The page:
Gates Foundation awards medical delivery grant to 2011 alumna
Through one of the Bill & Melinda Gates Foundation’s funding initiatives, Carthage alumna Zawadi Mageni-Mboma ’11 has won a $100,000 grant to improve access to medical supplies in her home country of Tanzania.
The project, titled “Engaging local shopkeepers to enhance last-mile delivery of essential medical supplies in hard-to-reach areas,” was awarded one of 51 Grand Challenges Explorations grants in November. As the principal investigator, Ms. Mageni-Mboma felt both ecstatic and surprised.
“This was my second attempt to submit a concept note to the foundation as main investigator and third application as a co-investigator,” she said. “So, it was a nice realization to the saying, ‘Fall down seven times, stand up eight.’”
Ms. Mageni-Mboma spotted the urgent need while traveling for a separate project with Ifakara Health Institute. She’s a research scientist with the nonprofit, which is considered one of Africa’s preeminent health research organizations.
Community health centers in remote parts of Tanzania often ran out of certain medicines and other critical supplies, partly because crumbling roads impeded truck deliveries. In contrast, Ms. Mageni-Mboma noticed that shopkeepers in the same areas managed to replenish their kiosks regularly.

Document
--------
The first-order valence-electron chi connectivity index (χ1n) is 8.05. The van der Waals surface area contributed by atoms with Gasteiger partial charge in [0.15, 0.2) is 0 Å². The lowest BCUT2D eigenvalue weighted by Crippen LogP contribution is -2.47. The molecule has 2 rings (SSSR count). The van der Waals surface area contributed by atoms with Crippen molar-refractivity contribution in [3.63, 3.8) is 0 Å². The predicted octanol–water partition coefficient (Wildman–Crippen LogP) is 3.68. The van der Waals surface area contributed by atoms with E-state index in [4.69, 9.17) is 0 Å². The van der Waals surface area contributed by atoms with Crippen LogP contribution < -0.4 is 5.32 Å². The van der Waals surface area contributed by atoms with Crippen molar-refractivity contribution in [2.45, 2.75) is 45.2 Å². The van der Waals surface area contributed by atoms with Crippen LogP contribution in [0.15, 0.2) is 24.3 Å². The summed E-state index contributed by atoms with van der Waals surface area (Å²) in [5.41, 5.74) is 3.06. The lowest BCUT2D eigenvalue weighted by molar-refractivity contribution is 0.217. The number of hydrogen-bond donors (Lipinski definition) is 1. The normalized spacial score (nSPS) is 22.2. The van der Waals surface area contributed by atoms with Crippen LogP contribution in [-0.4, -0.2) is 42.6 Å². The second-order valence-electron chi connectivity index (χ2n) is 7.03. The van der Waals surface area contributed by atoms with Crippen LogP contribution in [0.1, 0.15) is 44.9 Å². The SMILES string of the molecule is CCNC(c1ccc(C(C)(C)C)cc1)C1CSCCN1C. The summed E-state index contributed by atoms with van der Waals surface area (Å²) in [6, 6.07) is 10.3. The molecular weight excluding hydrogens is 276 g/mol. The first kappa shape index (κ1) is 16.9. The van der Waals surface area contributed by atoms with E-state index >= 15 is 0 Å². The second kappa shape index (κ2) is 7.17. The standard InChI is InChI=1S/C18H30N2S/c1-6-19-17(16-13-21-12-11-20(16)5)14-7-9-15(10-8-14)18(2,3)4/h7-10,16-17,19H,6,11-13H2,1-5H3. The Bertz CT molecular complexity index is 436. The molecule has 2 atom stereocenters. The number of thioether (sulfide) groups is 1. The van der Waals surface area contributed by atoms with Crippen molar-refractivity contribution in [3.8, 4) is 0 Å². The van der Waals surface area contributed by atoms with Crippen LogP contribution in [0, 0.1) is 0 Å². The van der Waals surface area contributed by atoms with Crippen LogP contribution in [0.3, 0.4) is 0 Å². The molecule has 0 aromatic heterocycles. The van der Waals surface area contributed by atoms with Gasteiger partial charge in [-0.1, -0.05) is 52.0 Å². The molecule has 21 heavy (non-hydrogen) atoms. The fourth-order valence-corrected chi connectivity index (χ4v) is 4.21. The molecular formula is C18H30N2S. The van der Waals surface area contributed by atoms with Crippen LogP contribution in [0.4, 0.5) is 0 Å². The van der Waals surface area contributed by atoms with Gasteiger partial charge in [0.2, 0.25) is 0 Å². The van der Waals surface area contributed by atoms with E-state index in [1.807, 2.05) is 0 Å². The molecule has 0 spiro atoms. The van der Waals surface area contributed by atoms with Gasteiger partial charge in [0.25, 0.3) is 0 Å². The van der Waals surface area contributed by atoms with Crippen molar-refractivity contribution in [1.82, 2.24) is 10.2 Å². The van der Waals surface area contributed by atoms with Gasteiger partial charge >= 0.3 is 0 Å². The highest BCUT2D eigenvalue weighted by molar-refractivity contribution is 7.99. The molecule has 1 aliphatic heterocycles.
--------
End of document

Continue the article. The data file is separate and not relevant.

Her solution? Tap into those entrepreneurs’ resourcefulness.
Under the 18-month grant, the team of five will train shopkeepers to deliver the goods from district headquarters. That training will cover “how to handle essential medical supplies, work ethics, and logistics to ensure that supplies are delivered efficiently and in desired condition,” she said.
One of her co-investigators is fellow Carthage graduate Samson Kiware ’07, a colleague in IHI’s Environmental Health and Ecological Sciences Department. After studying computer science and mathematics as an undergraduate, Mr. Kiware went on to earn a Ph.D. from Marquette University.
Grand Challenges Explorations supports ideas that can break the mold to help solve persistent global health and development challenges. Successful projects are eligible to apply for continuing funding up to $1 million.
A geography and earth science and environmental science major at Carthage, Ms. Mageni-Mboma plans to use GIS software to map the relevant health centers and monitor (in real time) the flow of supplies from pick-up sites.
“My entire Carthage education and experience has become very practical in my current position,” she said.
Like Mr. Kiware, she separately pursues solutions to Tanzania’s battle with malaria. That’s the focus of Ms. Mageni-Mboma’s research as a doctoral candidate at the London School of Hygiene & Tropical Medicine.
She joined the institute’s staff shortly after her graduation in 2011. Besides her research capacity, Ms. Mageni-Mboma is the senior grants and contracts officer.
To cap off a truly memorable month, Ms. Mageni-Mboma got married Nov. 25. Several other Carthage alumni attended the wedding.